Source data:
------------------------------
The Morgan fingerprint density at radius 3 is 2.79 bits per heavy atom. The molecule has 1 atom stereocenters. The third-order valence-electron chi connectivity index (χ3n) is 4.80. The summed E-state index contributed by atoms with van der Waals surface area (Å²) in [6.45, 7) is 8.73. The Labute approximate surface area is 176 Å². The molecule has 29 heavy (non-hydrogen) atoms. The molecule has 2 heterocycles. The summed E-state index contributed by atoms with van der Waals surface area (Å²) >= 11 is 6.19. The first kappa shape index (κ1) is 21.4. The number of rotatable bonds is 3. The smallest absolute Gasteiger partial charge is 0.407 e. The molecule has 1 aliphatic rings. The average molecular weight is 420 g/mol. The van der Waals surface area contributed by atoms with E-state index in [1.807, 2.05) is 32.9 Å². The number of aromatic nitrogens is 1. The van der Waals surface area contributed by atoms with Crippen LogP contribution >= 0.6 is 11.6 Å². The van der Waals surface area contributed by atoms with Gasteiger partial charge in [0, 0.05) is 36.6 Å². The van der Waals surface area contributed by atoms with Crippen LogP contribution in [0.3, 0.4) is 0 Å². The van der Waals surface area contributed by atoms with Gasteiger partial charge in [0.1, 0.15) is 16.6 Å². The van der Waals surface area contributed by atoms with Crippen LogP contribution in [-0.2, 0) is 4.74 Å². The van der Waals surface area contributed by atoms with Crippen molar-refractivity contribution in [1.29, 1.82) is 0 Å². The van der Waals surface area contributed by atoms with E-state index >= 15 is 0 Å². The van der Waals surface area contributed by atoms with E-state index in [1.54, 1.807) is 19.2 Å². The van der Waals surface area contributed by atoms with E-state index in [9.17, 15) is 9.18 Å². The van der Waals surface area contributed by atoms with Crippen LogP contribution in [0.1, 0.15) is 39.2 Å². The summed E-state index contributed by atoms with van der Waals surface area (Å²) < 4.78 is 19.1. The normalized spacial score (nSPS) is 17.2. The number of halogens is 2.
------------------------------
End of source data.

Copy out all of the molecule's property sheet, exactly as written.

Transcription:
The Morgan fingerprint density at radius 3 is 2.79 bits per heavy atom. The molecule has 1 atom stereocenters. The third-order valence-electron chi connectivity index (χ3n) is 4.80. The summed E-state index contributed by atoms with van der Waals surface area (Å²) in [6.45, 7) is 8.73. The Labute approximate surface area is 176 Å². The molecule has 29 heavy (non-hydrogen) atoms. The molecule has 2 heterocycles. The summed E-state index contributed by atoms with van der Waals surface area (Å²) >= 11 is 6.19. The first kappa shape index (κ1) is 21.4. The number of rotatable bonds is 3. The smallest absolute Gasteiger partial charge is 0.407 e. The molecule has 1 aliphatic rings. The average molecular weight is 420 g/mol. The van der Waals surface area contributed by atoms with E-state index in [1.807, 2.05) is 32.9 Å². The number of aromatic nitrogens is 1. The van der Waals surface area contributed by atoms with Crippen LogP contribution >= 0.6 is 11.6 Å². The van der Waals surface area contributed by atoms with Gasteiger partial charge in [0, 0.05) is 36.6 Å². The van der Waals surface area contributed by atoms with Crippen LogP contribution in [0.3, 0.4) is 0 Å². The van der Waals surface area contributed by atoms with Gasteiger partial charge in [0.1, 0.15) is 16.6 Å². The van der Waals surface area contributed by atoms with Crippen LogP contribution in [-0.2, 0) is 4.74 Å². The van der Waals surface area contributed by atoms with Crippen molar-refractivity contribution in [1.29, 1.82) is 0 Å². The van der Waals surface area contributed by atoms with E-state index >= 15 is 0 Å². The van der Waals surface area contributed by atoms with E-state index in [1.54, 1.807) is 19.2 Å². The van der Waals surface area contributed by atoms with E-state index in [9.17, 15) is 9.18 Å². The van der Waals surface area contributed by atoms with Crippen LogP contribution in [0.1, 0.15) is 39.2 Å². The summed E-state index contributed by atoms with van der Waals surface area (Å²) < 4.78 is 19.1. The normalized spacial score (nSPS) is 17.2. The number of halogens is 2.